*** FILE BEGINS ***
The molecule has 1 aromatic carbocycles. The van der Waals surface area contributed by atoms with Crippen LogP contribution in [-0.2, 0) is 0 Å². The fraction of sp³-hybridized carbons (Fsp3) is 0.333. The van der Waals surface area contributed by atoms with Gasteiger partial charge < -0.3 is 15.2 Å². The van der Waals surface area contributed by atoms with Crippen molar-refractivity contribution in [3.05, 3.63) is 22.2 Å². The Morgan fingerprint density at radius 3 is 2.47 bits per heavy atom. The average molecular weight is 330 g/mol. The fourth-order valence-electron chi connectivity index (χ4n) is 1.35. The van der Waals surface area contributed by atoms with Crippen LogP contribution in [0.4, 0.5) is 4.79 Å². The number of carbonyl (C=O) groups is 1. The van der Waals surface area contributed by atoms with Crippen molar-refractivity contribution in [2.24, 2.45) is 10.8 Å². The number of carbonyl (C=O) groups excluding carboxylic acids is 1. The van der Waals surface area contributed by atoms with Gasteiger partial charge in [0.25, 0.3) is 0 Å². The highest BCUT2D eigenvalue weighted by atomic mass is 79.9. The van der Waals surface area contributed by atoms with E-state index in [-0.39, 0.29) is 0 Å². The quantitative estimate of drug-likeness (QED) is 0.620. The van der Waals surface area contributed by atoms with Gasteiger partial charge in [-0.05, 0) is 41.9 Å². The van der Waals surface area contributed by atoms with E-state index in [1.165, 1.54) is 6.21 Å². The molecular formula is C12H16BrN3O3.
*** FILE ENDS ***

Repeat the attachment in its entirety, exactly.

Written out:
The molecule has 1 aromatic carbocycles. The van der Waals surface area contributed by atoms with Crippen LogP contribution in [-0.2, 0) is 0 Å². The fraction of sp³-hybridized carbons (Fsp3) is 0.333. The van der Waals surface area contributed by atoms with Gasteiger partial charge < -0.3 is 15.2 Å². The van der Waals surface area contributed by atoms with Crippen molar-refractivity contribution in [3.05, 3.63) is 22.2 Å². The Morgan fingerprint density at radius 3 is 2.47 bits per heavy atom. The average molecular weight is 330 g/mol. The fourth-order valence-electron chi connectivity index (χ4n) is 1.35. The van der Waals surface area contributed by atoms with Crippen LogP contribution in [0.4, 0.5) is 4.79 Å². The number of carbonyl (C=O) groups is 1. The van der Waals surface area contributed by atoms with Crippen molar-refractivity contribution in [2.24, 2.45) is 10.8 Å². The number of carbonyl (C=O) groups excluding carboxylic acids is 1. The van der Waals surface area contributed by atoms with Gasteiger partial charge in [0.25, 0.3) is 0 Å². The highest BCUT2D eigenvalue weighted by atomic mass is 79.9. The van der Waals surface area contributed by atoms with E-state index in [-0.39, 0.29) is 0 Å². The quantitative estimate of drug-likeness (QED) is 0.620. The van der Waals surface area contributed by atoms with Gasteiger partial charge in [-0.05, 0) is 41.9 Å². The van der Waals surface area contributed by atoms with E-state index in [1.165, 1.54) is 6.21 Å². The molecular formula is C12H16BrN3O3.